Fromage, Favourite French Cheeses ...
The French take their cheeses quite seriously minded. They eat it nearly every day, not as a snack either, as a separate course at lunch and / or dinner. It is served with bread, fruit, nuts, salad and wine. It is traditionally eaten before the dessert too.
There are uncountable French cheeses, almost four hundred to date ... Here is a Mini List of some of the most interesting and a couple of recipe ideas on how to serve them ...
This ewe´s cheese is named for Roquefort sur Soulzon in the vicinity of St. Affrique, a hilly grazing region in southern France. This tangy blue vein variety is one of the world´s most famous blues, and it has been produced for over 1.200 years and is still being matured in limestone caves of Cambalou in Roquefort.
Roquefort In Salad ...
1/2 cup Extra Virgin Olive Oil
3 tblsps. white wine vinegar
6 cups of Oakleaf red, or Arugula or Sorrel variety lettuces ( this lettuce is not from an Oak Tree) or Endive & Radicchio ...
4 ounces of Roquefort crumbled ( about 1 cup )
6 fresh mint leaves finely chopped ( to refresh palate as Roquefort is quite pungent when aged )
3/4 tsps. honey with eucalyptus
Whisk Oil and Vinegar in bowl and season dressing to taste with salt and freshly ground black pepper. Combine lettuces, cheese and mint leaf in large bowl. Combine dressing to coat and drizzle with honey and then, toss well ...
A soft rich cow variety, originated in Normandy in the northwest of France and is named after a village there. It is similar to Brie, however, is far more pungent.
This pâté recipe below is a firm yet spreadable combination of Camembert, creamcheese and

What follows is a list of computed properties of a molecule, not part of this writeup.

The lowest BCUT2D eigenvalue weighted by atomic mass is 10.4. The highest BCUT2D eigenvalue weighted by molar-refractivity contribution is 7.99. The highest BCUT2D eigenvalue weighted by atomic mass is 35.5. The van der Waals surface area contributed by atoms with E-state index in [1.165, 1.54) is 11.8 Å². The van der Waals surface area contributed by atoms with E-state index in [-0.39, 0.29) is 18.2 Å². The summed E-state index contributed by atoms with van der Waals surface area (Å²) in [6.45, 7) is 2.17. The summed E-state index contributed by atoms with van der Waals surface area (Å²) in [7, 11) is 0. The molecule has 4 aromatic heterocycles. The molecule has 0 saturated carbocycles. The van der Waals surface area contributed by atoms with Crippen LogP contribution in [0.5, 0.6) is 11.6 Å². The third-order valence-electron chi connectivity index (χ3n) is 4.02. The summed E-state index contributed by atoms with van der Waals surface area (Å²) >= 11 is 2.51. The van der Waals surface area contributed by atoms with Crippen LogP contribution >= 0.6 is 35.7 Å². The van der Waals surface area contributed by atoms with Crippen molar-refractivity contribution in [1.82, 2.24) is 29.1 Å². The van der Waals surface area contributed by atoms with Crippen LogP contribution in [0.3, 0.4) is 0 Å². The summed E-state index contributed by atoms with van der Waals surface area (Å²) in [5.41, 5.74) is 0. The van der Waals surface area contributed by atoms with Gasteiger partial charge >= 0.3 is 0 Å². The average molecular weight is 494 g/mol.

walnuts and lovely served with baguette toasted canapés and crudities.
Camembert Walnut Pâté ...
7 ounces camembert cheese with bloomy white rind removed
4 oz. Philadelphia cream cheese
1 tblsp. fresh Lime juice
2 tblsps. walnuts that were toasted and finely chopped
Blend the camembert in Food Processor until smooth. Gradually add the cream cheese and process until smooth. Add lime juice, process until smooth. Now transfer the mixture to a bowl and combine with walnuts. Season with salt and black pepper. Spoon pâté into a 2 cup bowl and chill for two hours until firm.
montrachet goat cheese ...
Montrachet is a tiny Burgundian village which has been producing this small cylinder log shaped cheese for centuries. The logs are wrapped in chestnut leaves or vine leaves for ageing processing.
However, commercially, the cheese coated with ashes which give the cheese such a rich creamy consistency.
Vermouth Chicken With Montrachet Goat Cheese Sauce
3 tblsps. unsalted butter
1 whole chicken ( three pounds ) halved
1 spring onion and 1 leek
1 large garlic clove crushed
2/3 cup Vermouth Dry White ( for example: Noilly Prat from France )
3 ounces of Montrachet Goat Cheese Log at room temperature
1/4 cup Crème Fraîche
2 large potatoes peeled and thickly sliced
1. melt 3 tblsps. butter in heavy large skillet over medium heat
2. season chicken with salt and freshly ground blk. pepper
3. add chicken skin side down to skillet and add onion, leek and garlic crushed and cook chicken until golden about 10 mins.
4. turn chicken over and cook another 5 mins.
5. add vermouth and chicken stock to skillet
6. cover and simmer until chicken is almost cooked through
7. Baste occasionally about 25 mins.
8. set aside
9. boil liquid in skillet until thickened to sauce consistency about 18 mins.
10. reduce heat to medium low simmer and add goat cheese and stir until melted and smooth
11. stir in the Créme Fraîche
12. meanwhile cook the potatoes in boiled salted water until tender about 12 to 15 mins.
13. drain and tent with aluminum foil to keep warm
14. preheat broiler and broil chicken until browned golden about 3 mins per side
15. divide potato slices between two plates
16. arrange chicken atop potatoes
17. cover with sauce and garnish with fresh chives and serve
** SERVE WITH: WARM FRENCH STYLE BAGUETTE AND WHITE WINE OR DRY VERMOUTH ... or Prosecco or Cava or Champagne ...